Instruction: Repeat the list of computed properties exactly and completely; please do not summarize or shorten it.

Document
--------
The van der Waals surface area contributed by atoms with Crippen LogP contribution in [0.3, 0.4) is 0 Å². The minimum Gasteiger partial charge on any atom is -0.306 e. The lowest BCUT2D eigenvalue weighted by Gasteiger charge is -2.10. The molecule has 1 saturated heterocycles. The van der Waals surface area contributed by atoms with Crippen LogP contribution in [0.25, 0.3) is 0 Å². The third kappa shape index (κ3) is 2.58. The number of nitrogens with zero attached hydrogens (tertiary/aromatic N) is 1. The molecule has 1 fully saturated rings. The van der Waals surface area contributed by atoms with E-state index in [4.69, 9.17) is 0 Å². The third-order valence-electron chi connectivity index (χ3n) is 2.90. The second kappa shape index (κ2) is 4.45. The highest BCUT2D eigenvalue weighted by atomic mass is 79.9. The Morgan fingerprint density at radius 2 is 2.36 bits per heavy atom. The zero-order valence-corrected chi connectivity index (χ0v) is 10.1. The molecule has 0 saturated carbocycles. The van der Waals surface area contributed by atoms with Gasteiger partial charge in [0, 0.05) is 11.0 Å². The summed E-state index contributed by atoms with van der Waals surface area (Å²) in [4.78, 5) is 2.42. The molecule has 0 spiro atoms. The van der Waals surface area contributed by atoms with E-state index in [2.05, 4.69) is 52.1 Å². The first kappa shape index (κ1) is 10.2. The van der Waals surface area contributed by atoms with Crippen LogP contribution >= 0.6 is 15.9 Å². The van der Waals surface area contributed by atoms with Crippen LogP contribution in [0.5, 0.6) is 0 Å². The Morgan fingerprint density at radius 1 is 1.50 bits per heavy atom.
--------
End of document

The van der Waals surface area contributed by atoms with Crippen LogP contribution in [0.3, 0.4) is 0 Å². The minimum Gasteiger partial charge on any atom is -0.306 e. The lowest BCUT2D eigenvalue weighted by Gasteiger charge is -2.10. The molecule has 1 saturated heterocycles. The van der Waals surface area contributed by atoms with Crippen LogP contribution in [0.25, 0.3) is 0 Å². The third kappa shape index (κ3) is 2.58. The number of nitrogens with zero attached hydrogens (tertiary/aromatic N) is 1. The molecule has 1 fully saturated rings. The van der Waals surface area contributed by atoms with E-state index in [4.69, 9.17) is 0 Å². The third-order valence-electron chi connectivity index (χ3n) is 2.90. The second kappa shape index (κ2) is 4.45. The highest BCUT2D eigenvalue weighted by atomic mass is 79.9. The Morgan fingerprint density at radius 2 is 2.36 bits per heavy atom. The zero-order valence-corrected chi connectivity index (χ0v) is 10.1. The molecule has 0 saturated carbocycles. The van der Waals surface area contributed by atoms with Gasteiger partial charge in [0, 0.05) is 11.0 Å². The summed E-state index contributed by atoms with van der Waals surface area (Å²) in [4.78, 5) is 2.42. The molecule has 0 spiro atoms. The van der Waals surface area contributed by atoms with E-state index in [2.05, 4.69) is 52.1 Å². The first kappa shape index (κ1) is 10.2. The van der Waals surface area contributed by atoms with Crippen LogP contribution >= 0.6 is 15.9 Å². The van der Waals surface area contributed by atoms with Crippen LogP contribution in [0.5, 0.6) is 0 Å². The Morgan fingerprint density at radius 1 is 1.50 bits per heavy atom.